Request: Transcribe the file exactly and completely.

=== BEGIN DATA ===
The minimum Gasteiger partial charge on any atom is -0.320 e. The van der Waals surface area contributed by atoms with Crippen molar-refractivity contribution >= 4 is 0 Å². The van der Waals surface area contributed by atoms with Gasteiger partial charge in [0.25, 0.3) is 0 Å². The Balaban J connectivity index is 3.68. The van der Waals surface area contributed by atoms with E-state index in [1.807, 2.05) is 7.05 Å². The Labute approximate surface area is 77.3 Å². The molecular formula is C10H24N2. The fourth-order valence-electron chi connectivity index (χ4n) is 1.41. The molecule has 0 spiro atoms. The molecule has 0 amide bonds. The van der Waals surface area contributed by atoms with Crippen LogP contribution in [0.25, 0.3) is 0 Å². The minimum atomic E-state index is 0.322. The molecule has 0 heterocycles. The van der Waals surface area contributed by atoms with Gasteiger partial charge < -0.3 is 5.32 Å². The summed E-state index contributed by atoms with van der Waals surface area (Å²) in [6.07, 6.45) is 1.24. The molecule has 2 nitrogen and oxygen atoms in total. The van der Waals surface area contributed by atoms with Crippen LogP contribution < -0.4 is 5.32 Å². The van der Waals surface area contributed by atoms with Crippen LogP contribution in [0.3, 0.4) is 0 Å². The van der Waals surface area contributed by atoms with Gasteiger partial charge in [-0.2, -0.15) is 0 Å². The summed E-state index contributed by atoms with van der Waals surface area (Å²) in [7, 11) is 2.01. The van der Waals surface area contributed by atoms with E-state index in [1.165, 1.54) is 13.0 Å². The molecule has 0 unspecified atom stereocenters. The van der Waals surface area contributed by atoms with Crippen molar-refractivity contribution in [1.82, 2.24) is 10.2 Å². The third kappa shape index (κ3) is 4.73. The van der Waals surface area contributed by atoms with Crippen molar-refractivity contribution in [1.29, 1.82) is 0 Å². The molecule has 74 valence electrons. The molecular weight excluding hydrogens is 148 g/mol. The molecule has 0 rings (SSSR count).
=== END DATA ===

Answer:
The minimum Gasteiger partial charge on any atom is -0.320 e. The van der Waals surface area contributed by atoms with Crippen molar-refractivity contribution >= 4 is 0 Å². The van der Waals surface area contributed by atoms with Gasteiger partial charge in [0.25, 0.3) is 0 Å². The Balaban J connectivity index is 3.68. The van der Waals surface area contributed by atoms with E-state index in [1.807, 2.05) is 7.05 Å². The Labute approximate surface area is 77.3 Å². The molecular formula is C10H24N2. The fourth-order valence-electron chi connectivity index (χ4n) is 1.41. The molecule has 0 spiro atoms. The molecule has 0 amide bonds. The van der Waals surface area contributed by atoms with Crippen LogP contribution in [0.25, 0.3) is 0 Å². The minimum atomic E-state index is 0.322. The molecule has 0 heterocycles. The van der Waals surface area contributed by atoms with Gasteiger partial charge < -0.3 is 5.32 Å². The summed E-state index contributed by atoms with van der Waals surface area (Å²) in [6.07, 6.45) is 1.24. The molecule has 2 nitrogen and oxygen atoms in total. The van der Waals surface area contributed by atoms with Crippen LogP contribution < -0.4 is 5.32 Å². The van der Waals surface area contributed by atoms with Crippen LogP contribution in [0.3, 0.4) is 0 Å². The van der Waals surface area contributed by atoms with Gasteiger partial charge in [-0.2, -0.15) is 0 Å². The summed E-state index contributed by atoms with van der Waals surface area (Å²) in [7, 11) is 2.01. The van der Waals surface area contributed by atoms with E-state index in [1.165, 1.54) is 13.0 Å². The molecule has 0 unspecified atom stereocenters. The van der Waals surface area contributed by atoms with Crippen molar-refractivity contribution in [1.82, 2.24) is 10.2 Å². The third kappa shape index (κ3) is 4.73. The van der Waals surface area contributed by atoms with Crippen molar-refractivity contribution in [1.29, 1.82) is 0 Å². The molecule has 74 valence electrons. The molecular weight excluding hydrogens is 148 g/mol. The molecule has 0 rings (SSSR count).